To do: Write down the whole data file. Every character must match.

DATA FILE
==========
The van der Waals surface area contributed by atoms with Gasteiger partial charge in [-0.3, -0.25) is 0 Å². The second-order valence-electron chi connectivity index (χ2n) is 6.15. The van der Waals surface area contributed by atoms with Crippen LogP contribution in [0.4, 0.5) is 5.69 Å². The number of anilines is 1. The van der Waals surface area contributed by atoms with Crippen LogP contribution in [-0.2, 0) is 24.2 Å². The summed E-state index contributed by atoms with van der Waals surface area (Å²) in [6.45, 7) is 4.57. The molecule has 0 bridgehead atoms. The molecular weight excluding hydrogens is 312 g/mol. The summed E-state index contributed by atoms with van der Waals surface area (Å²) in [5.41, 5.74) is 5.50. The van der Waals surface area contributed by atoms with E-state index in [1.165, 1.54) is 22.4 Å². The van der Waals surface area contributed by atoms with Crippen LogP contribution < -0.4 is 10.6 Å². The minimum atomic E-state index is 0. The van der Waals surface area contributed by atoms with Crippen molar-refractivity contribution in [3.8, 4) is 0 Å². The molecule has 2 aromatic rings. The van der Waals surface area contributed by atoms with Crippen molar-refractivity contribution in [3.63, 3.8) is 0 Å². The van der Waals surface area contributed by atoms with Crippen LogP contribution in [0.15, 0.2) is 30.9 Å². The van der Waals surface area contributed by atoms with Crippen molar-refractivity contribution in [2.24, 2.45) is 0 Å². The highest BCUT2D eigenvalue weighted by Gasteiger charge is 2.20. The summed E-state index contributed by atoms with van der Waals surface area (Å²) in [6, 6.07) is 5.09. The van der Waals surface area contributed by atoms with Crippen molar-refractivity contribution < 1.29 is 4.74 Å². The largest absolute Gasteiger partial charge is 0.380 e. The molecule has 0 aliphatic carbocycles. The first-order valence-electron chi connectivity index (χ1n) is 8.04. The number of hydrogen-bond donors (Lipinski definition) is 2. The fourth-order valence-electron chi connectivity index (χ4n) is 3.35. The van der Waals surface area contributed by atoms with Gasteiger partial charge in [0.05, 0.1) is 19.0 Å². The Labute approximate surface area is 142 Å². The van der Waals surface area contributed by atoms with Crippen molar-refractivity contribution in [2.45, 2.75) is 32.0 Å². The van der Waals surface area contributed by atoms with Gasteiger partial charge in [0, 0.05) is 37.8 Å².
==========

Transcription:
The van der Waals surface area contributed by atoms with Gasteiger partial charge in [-0.3, -0.25) is 0 Å². The second-order valence-electron chi connectivity index (χ2n) is 6.15. The van der Waals surface area contributed by atoms with Crippen LogP contribution in [0.4, 0.5) is 5.69 Å². The number of anilines is 1. The van der Waals surface area contributed by atoms with Crippen LogP contribution in [-0.2, 0) is 24.2 Å². The summed E-state index contributed by atoms with van der Waals surface area (Å²) in [6.45, 7) is 4.57. The molecule has 0 bridgehead atoms. The molecular weight excluding hydrogens is 312 g/mol. The summed E-state index contributed by atoms with van der Waals surface area (Å²) in [5.41, 5.74) is 5.50. The van der Waals surface area contributed by atoms with E-state index in [1.165, 1.54) is 22.4 Å². The van der Waals surface area contributed by atoms with Crippen LogP contribution < -0.4 is 10.6 Å². The minimum atomic E-state index is 0. The van der Waals surface area contributed by atoms with Crippen molar-refractivity contribution in [3.8, 4) is 0 Å². The molecule has 2 aromatic rings. The van der Waals surface area contributed by atoms with Crippen molar-refractivity contribution in [3.63, 3.8) is 0 Å². The van der Waals surface area contributed by atoms with Crippen LogP contribution in [0.15, 0.2) is 30.9 Å². The van der Waals surface area contributed by atoms with Crippen molar-refractivity contribution in [2.24, 2.45) is 0 Å². The highest BCUT2D eigenvalue weighted by Gasteiger charge is 2.20. The summed E-state index contributed by atoms with van der Waals surface area (Å²) in [6, 6.07) is 5.09. The van der Waals surface area contributed by atoms with Crippen molar-refractivity contribution < 1.29 is 4.74 Å². The largest absolute Gasteiger partial charge is 0.380 e. The molecule has 0 aliphatic carbocycles. The first-order valence-electron chi connectivity index (χ1n) is 8.04. The number of hydrogen-bond donors (Lipinski definition) is 2. The fourth-order valence-electron chi connectivity index (χ4n) is 3.35. The van der Waals surface area contributed by atoms with Gasteiger partial charge in [0.05, 0.1) is 19.0 Å². The Labute approximate surface area is 142 Å². The van der Waals surface area contributed by atoms with Crippen molar-refractivity contribution in [2.45, 2.75) is 32.0 Å². The van der Waals surface area contributed by atoms with Gasteiger partial charge in [0, 0.05) is 37.8 Å².